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He called for the schools funding issue to shift away from money to higher standards and a debate on school performances, principal autonomy and parental involvement. Australian school results in maths and reading continued to slip in international
Bill Shorten has told caucus no-one could have predicted how poorly the new government would start, describing a broken promise on education as "cataclysmic". Mr Shorten told Labor MPs the opposition would not "let go of the education issue", arguing
State of the State Address, he probably did not mean higher property taxes, relocated minimum-wage jobs, and unequal school funding. Yet, these problems balance out Texas' storied economic growth. Brownback wants to eliminate Kansas' income tax, the
Tony Abbott says Coalition never promised to keep Labor's Gonski school funding plan Updated December 01, 2013 13:43:00 Prime Minister Tony Abbott says the Coalition will deliver on its education election promises, not on what some voters "thought"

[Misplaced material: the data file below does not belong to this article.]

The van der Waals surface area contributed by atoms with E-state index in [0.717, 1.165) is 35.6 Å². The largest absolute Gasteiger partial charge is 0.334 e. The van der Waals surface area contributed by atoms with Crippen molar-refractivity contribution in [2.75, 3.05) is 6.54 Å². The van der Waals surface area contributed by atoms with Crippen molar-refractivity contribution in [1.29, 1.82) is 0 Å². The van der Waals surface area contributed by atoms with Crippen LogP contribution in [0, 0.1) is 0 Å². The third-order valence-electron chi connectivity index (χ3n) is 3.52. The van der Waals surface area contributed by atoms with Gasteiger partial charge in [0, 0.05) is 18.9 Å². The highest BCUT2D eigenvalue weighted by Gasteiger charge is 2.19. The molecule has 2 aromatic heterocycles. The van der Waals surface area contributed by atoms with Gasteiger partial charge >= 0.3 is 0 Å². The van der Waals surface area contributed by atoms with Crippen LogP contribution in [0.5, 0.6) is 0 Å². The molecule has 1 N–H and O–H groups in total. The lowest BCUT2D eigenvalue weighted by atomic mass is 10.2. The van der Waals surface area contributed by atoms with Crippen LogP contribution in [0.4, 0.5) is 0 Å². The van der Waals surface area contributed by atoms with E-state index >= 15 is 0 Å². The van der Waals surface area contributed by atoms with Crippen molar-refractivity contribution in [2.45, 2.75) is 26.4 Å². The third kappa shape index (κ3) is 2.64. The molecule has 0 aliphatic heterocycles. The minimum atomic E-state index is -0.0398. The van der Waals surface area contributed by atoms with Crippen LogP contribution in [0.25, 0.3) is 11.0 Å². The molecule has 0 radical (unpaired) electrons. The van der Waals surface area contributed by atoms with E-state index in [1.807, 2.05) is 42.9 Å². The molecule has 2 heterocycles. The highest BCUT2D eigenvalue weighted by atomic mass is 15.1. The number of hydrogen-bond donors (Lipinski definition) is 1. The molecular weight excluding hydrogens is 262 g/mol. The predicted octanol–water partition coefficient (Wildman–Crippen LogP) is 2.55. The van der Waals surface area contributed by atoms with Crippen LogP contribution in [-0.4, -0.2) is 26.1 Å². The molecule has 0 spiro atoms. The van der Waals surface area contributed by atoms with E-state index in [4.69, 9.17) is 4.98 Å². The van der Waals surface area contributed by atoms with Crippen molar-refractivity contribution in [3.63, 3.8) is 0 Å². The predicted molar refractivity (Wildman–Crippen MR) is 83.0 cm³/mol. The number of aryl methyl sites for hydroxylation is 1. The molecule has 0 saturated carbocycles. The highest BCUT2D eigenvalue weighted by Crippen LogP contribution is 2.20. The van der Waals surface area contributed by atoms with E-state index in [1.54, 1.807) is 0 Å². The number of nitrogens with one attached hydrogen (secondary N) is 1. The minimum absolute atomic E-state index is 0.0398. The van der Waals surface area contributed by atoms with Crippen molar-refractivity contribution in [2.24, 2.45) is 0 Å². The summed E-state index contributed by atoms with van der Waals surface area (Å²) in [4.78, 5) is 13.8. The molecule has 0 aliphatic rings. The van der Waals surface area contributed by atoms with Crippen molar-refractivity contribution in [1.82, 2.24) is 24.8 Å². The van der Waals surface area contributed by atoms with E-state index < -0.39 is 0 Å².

The move has prompted outcry from signatories to the Gonski reforms, including NSW and Tasmania. But Mr Abbott says it is not true his government has broken an election promise. Advertisement He claimed the coalition's promise was to maintain the
THE Greens are calling on the NSW government to divert money promised to private schools to their public counterparts amid the Gonski school funding fallout. The call comes off the back of a meeting between federal Education Minister Christopher Pyne
Professorial Fellow at University of Canberra David Gonski and members of his panel on school funding, who included Kathryn Greiner and Carmen Lawrence, have every reason to feel appalled at the way their work has been treated and trashed by both
Labor leader Bill Shorten has brought out the L-word as he continues to hammer the Coalition over its backflip on school education funding. In his second school visit in as many days, Mr Shorten accused the Coalition of lying about its plans for
The coalition pledged to honour for four years funding agreements negotiated by the Gillard and Rudd governments before the September election. But Education Minister Christopher Pyne says that doesn't mean the government is committed to the same
13:13 PM PST Updated: 11/08/2013 08:48:13 PM PST California schools that serve low-income children and those with limited English-language abilities will get more money in the next few years under recently approved changes.